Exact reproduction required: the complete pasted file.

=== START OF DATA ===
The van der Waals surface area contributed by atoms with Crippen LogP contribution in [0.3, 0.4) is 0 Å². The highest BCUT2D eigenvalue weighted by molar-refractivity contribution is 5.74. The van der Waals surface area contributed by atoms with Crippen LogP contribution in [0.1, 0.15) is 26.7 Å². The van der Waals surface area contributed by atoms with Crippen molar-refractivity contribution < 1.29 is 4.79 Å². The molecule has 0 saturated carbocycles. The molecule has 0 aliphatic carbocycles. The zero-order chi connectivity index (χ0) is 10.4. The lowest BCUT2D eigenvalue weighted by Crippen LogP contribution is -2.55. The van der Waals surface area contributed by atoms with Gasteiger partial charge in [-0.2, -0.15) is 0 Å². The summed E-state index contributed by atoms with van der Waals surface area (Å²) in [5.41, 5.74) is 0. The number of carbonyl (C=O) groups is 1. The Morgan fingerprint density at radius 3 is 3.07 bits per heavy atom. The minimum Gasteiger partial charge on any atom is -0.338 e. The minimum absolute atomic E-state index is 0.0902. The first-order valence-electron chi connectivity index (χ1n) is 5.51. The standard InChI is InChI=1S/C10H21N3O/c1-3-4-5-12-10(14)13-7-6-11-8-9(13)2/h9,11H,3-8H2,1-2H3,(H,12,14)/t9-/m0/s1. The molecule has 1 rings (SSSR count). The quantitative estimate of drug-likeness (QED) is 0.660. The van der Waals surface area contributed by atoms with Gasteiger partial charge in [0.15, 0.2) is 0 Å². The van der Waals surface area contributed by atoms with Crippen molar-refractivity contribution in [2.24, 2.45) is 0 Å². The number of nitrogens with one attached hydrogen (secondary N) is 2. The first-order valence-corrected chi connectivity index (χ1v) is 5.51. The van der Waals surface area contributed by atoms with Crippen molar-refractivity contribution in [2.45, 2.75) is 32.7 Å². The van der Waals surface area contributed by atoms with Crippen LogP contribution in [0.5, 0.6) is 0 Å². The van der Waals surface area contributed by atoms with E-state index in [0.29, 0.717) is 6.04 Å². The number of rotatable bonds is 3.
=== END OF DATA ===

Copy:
The van der Waals surface area contributed by atoms with Crippen LogP contribution in [0.3, 0.4) is 0 Å². The highest BCUT2D eigenvalue weighted by molar-refractivity contribution is 5.74. The van der Waals surface area contributed by atoms with Crippen LogP contribution in [0.1, 0.15) is 26.7 Å². The van der Waals surface area contributed by atoms with Crippen molar-refractivity contribution < 1.29 is 4.79 Å². The molecule has 0 saturated carbocycles. The molecule has 0 aliphatic carbocycles. The zero-order chi connectivity index (χ0) is 10.4. The lowest BCUT2D eigenvalue weighted by Crippen LogP contribution is -2.55. The van der Waals surface area contributed by atoms with Gasteiger partial charge in [-0.2, -0.15) is 0 Å². The summed E-state index contributed by atoms with van der Waals surface area (Å²) in [5.41, 5.74) is 0. The number of carbonyl (C=O) groups is 1. The Morgan fingerprint density at radius 3 is 3.07 bits per heavy atom. The minimum Gasteiger partial charge on any atom is -0.338 e. The minimum absolute atomic E-state index is 0.0902. The first-order valence-electron chi connectivity index (χ1n) is 5.51. The standard InChI is InChI=1S/C10H21N3O/c1-3-4-5-12-10(14)13-7-6-11-8-9(13)2/h9,11H,3-8H2,1-2H3,(H,12,14)/t9-/m0/s1. The molecule has 1 rings (SSSR count). The quantitative estimate of drug-likeness (QED) is 0.660. The van der Waals surface area contributed by atoms with Gasteiger partial charge in [0.15, 0.2) is 0 Å². The van der Waals surface area contributed by atoms with Crippen molar-refractivity contribution in [2.24, 2.45) is 0 Å². The number of nitrogens with one attached hydrogen (secondary N) is 2. The first-order valence-corrected chi connectivity index (χ1v) is 5.51. The van der Waals surface area contributed by atoms with Crippen molar-refractivity contribution in [2.45, 2.75) is 32.7 Å². The van der Waals surface area contributed by atoms with Crippen LogP contribution in [0.5, 0.6) is 0 Å². The van der Waals surface area contributed by atoms with E-state index in [0.29, 0.717) is 6.04 Å². The number of rotatable bonds is 3.